Ban Cha: President Obama downed a bowl of Ban Cha (best with a cold Hanoi or Tiger beer) at a small street shop with the late Anthony Bourdain in 2016. You dump rice noodles and mixed greens into a bowl of rich broth with pieces of pork. Add chili oil and vinegar to flavor as you see fit and enjoy this piece of nirvana. It’s served all over the city in restaurants and on sidewalks but the best is found in dark alleys. Our favorite street food alley is a dark narrow passage heading south from the main Dong Xuan market.
Banh Xeo: This dish comes from central Vietnam and is a specialty of Hoi An, but we loved it in Hanoi as well. There are many great places around the Old Quarter for Banh Xeo. The best was in the street food alley south of the Dong Xuan market.
Cha Ca La Vong: This is a local Hanoi dish made from Cha Ca, which is a type of catfish native to SE Asia. The fish is marinated in turmeric and spices and served in a pan that is placed on a burner to keep it hot. Similar to Bun Cha, you have an accompanying plate of rice noodles and vegetables. You place the vegetables, which includes a healthy amount of dill, into the dish with the fish to be briefly cooked with the savory meat. You then spoon the fish and vegetable mixture into your bowl and mix it with rice noodles, peanuts, scallions, and as many flaming peppers as you can handle before shoveling it into your mouth. Douse the fire with a healthy amount of Hanoi or Tiger beer. There are many places to eat Cha Ca around the city. We went to Cha Ca Thang Long and its the only dish they serve.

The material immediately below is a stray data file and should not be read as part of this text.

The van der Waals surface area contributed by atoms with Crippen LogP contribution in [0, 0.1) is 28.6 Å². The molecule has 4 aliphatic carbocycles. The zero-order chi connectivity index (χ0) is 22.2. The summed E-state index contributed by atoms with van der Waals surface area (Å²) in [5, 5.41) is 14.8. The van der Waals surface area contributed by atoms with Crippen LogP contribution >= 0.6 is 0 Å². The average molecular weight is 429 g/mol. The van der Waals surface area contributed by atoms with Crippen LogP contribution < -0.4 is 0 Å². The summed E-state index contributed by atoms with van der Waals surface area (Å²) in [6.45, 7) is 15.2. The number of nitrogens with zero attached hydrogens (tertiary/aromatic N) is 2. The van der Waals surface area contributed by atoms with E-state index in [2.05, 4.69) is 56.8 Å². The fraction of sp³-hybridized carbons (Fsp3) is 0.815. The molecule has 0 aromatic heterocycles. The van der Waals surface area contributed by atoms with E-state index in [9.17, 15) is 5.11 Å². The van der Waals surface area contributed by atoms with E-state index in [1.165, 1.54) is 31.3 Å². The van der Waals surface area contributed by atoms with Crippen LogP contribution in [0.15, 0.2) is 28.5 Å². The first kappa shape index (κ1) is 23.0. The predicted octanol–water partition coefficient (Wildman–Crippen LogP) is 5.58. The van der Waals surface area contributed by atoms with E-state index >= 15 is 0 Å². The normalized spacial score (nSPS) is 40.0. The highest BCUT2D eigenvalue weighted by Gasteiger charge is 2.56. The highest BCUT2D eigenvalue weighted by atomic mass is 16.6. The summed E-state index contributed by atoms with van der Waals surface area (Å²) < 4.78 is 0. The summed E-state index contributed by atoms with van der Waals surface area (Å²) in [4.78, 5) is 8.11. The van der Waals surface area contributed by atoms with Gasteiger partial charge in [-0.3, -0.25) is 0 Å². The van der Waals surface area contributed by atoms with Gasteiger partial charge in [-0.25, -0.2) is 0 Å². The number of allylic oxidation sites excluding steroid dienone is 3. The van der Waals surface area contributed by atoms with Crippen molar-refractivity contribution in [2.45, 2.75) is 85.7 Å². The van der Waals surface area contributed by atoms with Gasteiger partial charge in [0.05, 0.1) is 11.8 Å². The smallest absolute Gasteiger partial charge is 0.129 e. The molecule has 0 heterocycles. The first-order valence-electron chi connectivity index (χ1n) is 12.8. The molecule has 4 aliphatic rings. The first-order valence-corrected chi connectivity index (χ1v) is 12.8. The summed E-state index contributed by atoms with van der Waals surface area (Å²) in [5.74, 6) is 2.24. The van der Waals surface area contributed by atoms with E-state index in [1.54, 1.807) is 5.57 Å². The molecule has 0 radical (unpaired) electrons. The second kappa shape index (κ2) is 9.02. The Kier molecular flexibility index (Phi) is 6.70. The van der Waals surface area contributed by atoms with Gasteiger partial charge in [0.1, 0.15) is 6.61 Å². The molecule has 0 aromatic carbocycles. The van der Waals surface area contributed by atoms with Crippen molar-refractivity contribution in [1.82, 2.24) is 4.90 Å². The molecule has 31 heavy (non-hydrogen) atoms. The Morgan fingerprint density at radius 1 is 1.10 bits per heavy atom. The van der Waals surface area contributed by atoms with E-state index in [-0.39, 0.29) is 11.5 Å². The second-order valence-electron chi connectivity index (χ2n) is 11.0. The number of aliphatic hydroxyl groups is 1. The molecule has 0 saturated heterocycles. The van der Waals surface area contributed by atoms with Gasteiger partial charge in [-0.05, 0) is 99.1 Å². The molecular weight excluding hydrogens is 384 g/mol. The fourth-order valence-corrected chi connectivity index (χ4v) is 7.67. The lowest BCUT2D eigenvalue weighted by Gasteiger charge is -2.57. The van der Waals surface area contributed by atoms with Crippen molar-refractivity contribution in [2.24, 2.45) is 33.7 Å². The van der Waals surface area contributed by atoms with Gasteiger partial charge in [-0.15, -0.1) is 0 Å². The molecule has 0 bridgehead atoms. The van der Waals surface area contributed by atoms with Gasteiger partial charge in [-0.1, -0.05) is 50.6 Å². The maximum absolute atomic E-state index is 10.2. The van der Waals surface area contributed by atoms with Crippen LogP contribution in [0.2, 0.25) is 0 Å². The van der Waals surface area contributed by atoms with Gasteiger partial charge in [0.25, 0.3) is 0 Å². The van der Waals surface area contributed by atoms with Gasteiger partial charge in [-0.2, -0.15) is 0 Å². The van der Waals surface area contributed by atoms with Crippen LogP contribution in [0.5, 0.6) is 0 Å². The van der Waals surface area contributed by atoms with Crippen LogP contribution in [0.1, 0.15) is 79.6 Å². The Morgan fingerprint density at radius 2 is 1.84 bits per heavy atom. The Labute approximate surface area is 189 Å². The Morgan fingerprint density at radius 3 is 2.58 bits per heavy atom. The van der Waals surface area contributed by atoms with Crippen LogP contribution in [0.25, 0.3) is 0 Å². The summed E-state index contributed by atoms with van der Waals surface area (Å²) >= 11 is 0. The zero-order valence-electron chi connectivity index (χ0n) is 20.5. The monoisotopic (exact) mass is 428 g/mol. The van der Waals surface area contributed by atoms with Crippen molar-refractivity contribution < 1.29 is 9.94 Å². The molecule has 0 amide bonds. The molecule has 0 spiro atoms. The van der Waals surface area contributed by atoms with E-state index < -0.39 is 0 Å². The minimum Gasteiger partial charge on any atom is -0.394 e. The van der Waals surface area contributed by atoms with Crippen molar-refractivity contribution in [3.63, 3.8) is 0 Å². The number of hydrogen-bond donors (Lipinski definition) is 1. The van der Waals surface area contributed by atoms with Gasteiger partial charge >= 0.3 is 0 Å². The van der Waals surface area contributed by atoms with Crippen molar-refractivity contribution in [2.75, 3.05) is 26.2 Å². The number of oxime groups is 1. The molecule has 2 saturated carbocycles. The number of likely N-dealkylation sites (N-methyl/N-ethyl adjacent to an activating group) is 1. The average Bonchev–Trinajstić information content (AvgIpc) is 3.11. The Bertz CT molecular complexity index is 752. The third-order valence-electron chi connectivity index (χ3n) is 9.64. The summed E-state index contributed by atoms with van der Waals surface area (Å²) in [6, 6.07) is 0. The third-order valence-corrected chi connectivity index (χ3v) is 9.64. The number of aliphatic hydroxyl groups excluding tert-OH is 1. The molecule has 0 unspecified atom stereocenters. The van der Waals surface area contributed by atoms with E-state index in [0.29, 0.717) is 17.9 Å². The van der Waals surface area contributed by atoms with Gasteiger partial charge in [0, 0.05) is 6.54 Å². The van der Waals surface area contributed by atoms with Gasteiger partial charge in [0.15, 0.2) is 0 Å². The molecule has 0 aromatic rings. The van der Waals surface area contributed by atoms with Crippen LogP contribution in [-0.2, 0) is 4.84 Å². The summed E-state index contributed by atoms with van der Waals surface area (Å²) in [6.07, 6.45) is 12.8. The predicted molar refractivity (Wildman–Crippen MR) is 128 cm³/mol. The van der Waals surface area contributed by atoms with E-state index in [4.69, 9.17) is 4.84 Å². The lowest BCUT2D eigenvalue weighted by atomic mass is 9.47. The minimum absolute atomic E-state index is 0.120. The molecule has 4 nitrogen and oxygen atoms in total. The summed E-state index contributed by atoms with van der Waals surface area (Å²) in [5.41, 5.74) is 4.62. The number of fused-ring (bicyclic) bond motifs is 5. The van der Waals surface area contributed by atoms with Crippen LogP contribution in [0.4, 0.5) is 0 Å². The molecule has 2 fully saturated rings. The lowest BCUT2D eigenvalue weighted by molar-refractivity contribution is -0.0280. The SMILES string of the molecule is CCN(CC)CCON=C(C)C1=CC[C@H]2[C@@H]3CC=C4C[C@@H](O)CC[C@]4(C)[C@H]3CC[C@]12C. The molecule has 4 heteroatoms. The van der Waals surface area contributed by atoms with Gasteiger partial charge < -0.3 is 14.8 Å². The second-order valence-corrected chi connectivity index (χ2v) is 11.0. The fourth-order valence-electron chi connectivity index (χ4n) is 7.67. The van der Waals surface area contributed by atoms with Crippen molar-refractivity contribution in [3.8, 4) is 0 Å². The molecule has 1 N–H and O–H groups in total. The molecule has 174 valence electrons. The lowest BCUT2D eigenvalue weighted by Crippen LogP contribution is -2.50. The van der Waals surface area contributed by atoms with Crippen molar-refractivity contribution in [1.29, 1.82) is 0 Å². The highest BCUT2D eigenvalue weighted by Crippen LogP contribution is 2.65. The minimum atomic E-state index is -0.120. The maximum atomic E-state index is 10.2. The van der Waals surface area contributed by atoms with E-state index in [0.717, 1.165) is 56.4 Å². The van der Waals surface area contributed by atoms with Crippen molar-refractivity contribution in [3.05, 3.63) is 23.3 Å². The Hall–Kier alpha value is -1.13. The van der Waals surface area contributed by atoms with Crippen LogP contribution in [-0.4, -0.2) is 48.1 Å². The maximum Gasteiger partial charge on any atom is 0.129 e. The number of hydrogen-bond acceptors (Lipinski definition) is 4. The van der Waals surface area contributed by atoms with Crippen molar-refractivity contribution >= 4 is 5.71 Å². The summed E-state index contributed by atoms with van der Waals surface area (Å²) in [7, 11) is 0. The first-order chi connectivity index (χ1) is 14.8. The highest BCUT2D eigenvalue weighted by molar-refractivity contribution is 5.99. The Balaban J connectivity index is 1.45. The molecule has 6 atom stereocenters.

Grab a Grab: Download the app before leaving home since they are emerging all over SE Asia. We used Grab taxis in Hanoi and Bangkok. The kids wanted to each jump on a Grab motorcycle but we were pretty sure we would never see them again.
Massage: You will see signs for foot and body massages everywhere. MiDo Spa is a good quality chain with stores all over the old town. Team Andrews can speak for their quality. A 90 minute full body massage 625,000 VND ($16 USD).
St Joseph’s Cathedral: It’s listed here because we liked the picture. That, and the square out front is full of great cafes and restaurants and becomes quite the scene in the evening. Check it out – located on the west side of Hoan Kiem Lake.
Hoa Lo Prison: Hao Lo is better know in the United States as the “Hanoi Hilton”. It was built as a prison by the French in the 1890’s to incarcerate (and torture and execute) local political revolutionaries. It had 50 years of dark history during the contentious French “occupation”. After the French were kicked out the prison was used to hold captured American prisoners of war, including the late Senator John McCain, during the “War With The Americans”. Most of the original prison was demolished in the 1990’s to build a large high rise, but a sizable portion remains and is now a powerful museum. It’s a 20 minute walk from the Old Town (or grab a Grab) and a worthy cultural side trip.
Other museums or historic sites worth seeing:
Ho Chi Minh’s Tomb: Admittedly I have not been there. I tried to with a group of school kids but it was a two hour wait outside in 90-plus degree heat. I failed on the second trip for different (but similar) reasons. Ho Chi Minh is a powerful figure in modern Vietnamese history and understanding him and his role is important to a general cultural understanding.
Museum of Ethnology: I have been here…. 🙂 …and loved it. This museum was created to showcase the many different ethnic groups that live around Vietnam. These groups, such as the Hmong, are indigenous people who’s homelands straddle many different nations today (e.g. Thailand, Laos, Vietnam and China). The museum does a superb job of discussing their history and also showcasing their different cultures, customers and buildings. It’s worth the half day it takes to get there and see the facility.